After getting injured in a jeep accident when he tries to avoid hitting some Korean kids, the family takes him in, serves him dinner and helps him nurse himself back to health in "Hawkeye".
| Season 4, Episode # 19 |
Number (#91) in series (256 episodes)
|Guest star(s)||Philip Ahn |
June Kyoto Lu
|Writer(s)||Everett Greenbaum and Jim Fritzell|
|Original airdate||January 13, 1976|
|← Previous||Next →|
|"Der Tag" (G‑522)||"Some 38th Parallels" (G‑521)|
|"The Price of Tomato Juice" (G‑519)||"Some 38th Parallels" (G‑521)|
Hawkeye was the 91st episode of the CBS-TV series M*A*S*H, and, also the 19th episode of the fourth season of the series. Written by Larry Gelbart and Simon Muntner, and directed by Gelbart, it first aired on January 13, 1976.
Hawkeye Pierce, going solo, has an accident with a Jeep, and is rescued by a South Korean family. To prevent himself from succumbing to a concussion, Hawkeye begins talking endlessly to the family, who can't understand a word he's saying.
Full episode summaryEdit
On his way back from an aid station, Hawkeye almost hits some kids playing in the road. He swerves to avoid them, crashing his jeep and hitting his head. Bleeding, and with the help of the kids, he staggers into a nearby hut, populated by a pair of Korean parents. None of them understand a word of English, but Hawkeye keeps babbling, trying to keep himself awake. Sure he has a concussion, he writes a note for someone to come and get him, giving it to one of the kids, who will hopefully bring it to the 4077th.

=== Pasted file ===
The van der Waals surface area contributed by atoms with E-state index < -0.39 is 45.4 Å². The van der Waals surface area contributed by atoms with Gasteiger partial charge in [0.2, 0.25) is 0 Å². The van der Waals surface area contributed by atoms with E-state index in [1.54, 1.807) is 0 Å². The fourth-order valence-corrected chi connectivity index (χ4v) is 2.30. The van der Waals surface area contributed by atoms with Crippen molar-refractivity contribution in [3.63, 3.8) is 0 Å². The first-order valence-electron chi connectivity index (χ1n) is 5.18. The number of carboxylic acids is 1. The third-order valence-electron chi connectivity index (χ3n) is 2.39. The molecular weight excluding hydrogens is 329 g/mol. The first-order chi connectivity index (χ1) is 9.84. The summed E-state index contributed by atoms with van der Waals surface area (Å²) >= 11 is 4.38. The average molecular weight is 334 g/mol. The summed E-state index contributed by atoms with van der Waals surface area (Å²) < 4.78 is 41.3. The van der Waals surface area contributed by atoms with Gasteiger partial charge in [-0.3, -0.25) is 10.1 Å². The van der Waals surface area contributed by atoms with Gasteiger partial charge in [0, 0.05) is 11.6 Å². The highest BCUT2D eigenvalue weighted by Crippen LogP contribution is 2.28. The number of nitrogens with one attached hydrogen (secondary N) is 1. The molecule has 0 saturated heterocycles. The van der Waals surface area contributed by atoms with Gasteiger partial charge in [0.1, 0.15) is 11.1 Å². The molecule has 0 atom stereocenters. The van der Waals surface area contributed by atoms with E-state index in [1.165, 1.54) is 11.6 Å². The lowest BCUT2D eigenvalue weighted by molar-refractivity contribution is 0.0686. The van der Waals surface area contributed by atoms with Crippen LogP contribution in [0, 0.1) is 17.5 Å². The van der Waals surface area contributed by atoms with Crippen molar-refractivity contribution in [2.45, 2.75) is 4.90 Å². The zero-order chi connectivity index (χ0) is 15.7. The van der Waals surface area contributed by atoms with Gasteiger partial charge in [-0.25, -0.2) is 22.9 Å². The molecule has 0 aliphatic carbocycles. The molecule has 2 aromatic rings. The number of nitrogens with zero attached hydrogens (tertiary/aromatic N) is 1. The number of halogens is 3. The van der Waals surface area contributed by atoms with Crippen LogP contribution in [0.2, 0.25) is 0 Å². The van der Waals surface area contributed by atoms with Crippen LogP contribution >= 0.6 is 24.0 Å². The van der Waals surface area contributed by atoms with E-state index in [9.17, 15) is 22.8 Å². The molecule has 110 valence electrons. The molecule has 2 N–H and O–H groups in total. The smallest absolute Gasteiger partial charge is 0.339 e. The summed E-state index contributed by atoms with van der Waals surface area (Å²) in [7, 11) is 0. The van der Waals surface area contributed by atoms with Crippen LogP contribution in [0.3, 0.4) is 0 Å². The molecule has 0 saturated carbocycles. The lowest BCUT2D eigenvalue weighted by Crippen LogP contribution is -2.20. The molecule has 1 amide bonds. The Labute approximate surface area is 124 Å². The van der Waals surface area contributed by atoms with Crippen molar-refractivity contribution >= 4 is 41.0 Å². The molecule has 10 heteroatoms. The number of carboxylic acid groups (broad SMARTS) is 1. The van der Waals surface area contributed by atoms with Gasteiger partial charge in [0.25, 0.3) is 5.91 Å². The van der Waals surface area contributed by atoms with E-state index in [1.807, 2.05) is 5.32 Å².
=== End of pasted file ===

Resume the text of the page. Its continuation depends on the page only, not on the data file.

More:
In the meantime, Hawkeye keeps talking - he talks about his time in med school, a particularly stacked waitress he dated, great musicals he's seen, an old math teacher (who had three nostrils, supposedly), and his life in Crabapple Cove.
As he waits for someone to come and get him, and he gets more worried about his concussion, Hawkeye's thoughts turn more serious. He ponders about war and the sheer awesomeness of the human body. He even does some juggling.
Finally, as night begins to fall, he hears a jeep outside. Radar has arrived, and Hawkeye grabs his stuff, thanks them for all their hospitality, and leaves.
A few days later, Hawkeye returns with presents for the entire family, who are happy to see him, even offering him some dinner.
While with the Korean family, Hawkeye talks about watching musicals in Boston where they would try out before going to Broadway referencing Oklahoma, The King and I, and South Pacific. But The King and I did not become a musical until 1951, one year after the Korean War making it impossible for Hawkeye to have seen it.